I’ve learned that I can write a lot. I think I could make this more sustainable by stretching it across two months, or fifty days. In the meantime, I still need to finish up those last 10,500 words. My goal is to finish before NaNoWriMo starts for the rest of the world (and I’ll be revising).

Time to catch up.

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I’m up to 18,988 words (how precise is that?) and I’m learning. The beauty of allowing myself to write badly in these 1,666-word sprints is that I can look back, evaluate over time, see what I’m missing (for one thing, a working title). I can develop voice as I go, get to know the people, find the plot as they move through it. While I’m furiously writing one day’s words, I get a healthy distance from what I wrote a couple of days or a week ago.

I could have mapped it all out beforehand (and I’ve tried that when writing the previous iterations of this story). But while learning as I go might mean even more revision work later, it’s incredibly freeing. It gives me the flexibility to take risks and make mistakes (which I’ll probably find out about later.)

This can inform my approach to poetry. Often, I’ll know a poem isn’t quite working (or isn’t working at all), but I can’t pinpoint the problem. Or, in hunting for it, I’ll revise the life out of the poem. I want to take the lessons I’m learning in the long form and apply them to poems. After the end of the month, when I have time.

How do other genres help your poems?

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When the word “practice” comes up, I usually think of sitting at the piano at six in the morning while my mother got my sister out of bed. And my piano teacher reminding me that practice doesn’t make perfect–“perfect practice makes perfect.”

That makes me think of deliberate practice–choosing to practice the specific things you need to learn, to work on what challenges you.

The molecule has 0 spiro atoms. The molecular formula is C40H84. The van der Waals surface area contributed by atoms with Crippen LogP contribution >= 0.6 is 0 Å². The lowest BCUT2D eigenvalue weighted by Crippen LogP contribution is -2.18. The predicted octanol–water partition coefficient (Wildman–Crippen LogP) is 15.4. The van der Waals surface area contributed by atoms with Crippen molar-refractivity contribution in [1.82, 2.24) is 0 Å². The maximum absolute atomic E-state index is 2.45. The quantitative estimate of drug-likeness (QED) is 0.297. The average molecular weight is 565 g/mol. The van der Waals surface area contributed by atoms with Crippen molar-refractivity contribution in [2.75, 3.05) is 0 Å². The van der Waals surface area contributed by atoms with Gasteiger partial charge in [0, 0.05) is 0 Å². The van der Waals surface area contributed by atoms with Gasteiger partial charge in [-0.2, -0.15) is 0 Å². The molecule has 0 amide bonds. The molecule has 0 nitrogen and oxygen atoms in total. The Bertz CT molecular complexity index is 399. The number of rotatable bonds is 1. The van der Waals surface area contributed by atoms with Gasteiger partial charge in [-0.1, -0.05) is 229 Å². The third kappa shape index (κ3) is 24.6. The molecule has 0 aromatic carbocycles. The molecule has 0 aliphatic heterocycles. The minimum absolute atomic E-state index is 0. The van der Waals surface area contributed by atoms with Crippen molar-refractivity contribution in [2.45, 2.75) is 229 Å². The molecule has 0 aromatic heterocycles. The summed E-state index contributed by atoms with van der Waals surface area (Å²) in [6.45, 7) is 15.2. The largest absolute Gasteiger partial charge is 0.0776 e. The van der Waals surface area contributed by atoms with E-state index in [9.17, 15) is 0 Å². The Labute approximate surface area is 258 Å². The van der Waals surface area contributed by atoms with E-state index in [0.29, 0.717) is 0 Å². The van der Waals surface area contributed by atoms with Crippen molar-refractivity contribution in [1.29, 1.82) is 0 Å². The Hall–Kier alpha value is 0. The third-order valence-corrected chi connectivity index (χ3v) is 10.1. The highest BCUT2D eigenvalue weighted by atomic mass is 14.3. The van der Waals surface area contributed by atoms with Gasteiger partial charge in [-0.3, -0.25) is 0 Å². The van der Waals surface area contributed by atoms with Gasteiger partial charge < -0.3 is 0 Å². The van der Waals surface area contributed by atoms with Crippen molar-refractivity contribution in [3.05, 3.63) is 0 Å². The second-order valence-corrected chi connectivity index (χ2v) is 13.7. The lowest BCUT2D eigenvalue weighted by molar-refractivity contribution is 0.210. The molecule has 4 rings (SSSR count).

In writing, “practice” sometimes seems to mean not what you do, but how you do it. In the Joan Wickersham interview I mentioned recently, practice was talked about in terms of ritual. Preparing to write–as in having a special pen or place. Ms. Wickersham mentioned a large cup of tea.

I have no practice of that kind. And that isn’t true. I free-write on the bus. I do my modified morning pages every morning–maybe not right when I wake up, but every morning. But that’s less of a how than a what–what I do.

And that’s how I’m thinking of practice: What I’m doing (deliberately). Yesterday I mentioned a new project. I’m writing a novel. I decided to take the NaNoWriMo process of 50,000 words in 30 days and do it in September instead of November. “Back to school” works better for me than “the holidays.” So I’m committing to the 50,000 (and giving myself a few extra days if needed, to make up for the time I’m at LiTFUSE). That breaks out to 1,666 words a day, and I’m up to 13,477.

I’ve tried to write this story two or three times before–but given this structure, plus the relentless theme, plus the idea expressed in that same Wickersham interview that sometimes the writing starts off badly (I give myself permission to write badly knowing that I’ll go back again and again to make it better). Add to the fact that last week someone asked me if I knew what I wanted to be when I grew up and I said no–but woke up in the middle of the night and remembered that yes, I did know, and it was high time to get started on it.

This has become part of my practice. I don’t have a special time or place–I fit it in when and how I can (yesterday morning, on the sofa while the Seahawks were playing and then, when my battery ran out, upstairs in the Writing Studio). But I love big projects, and this fits the bill.

Tomorrow, another bus ride, and another attempt at a poem.

What’s in your practice? Do you think of what or how, or both?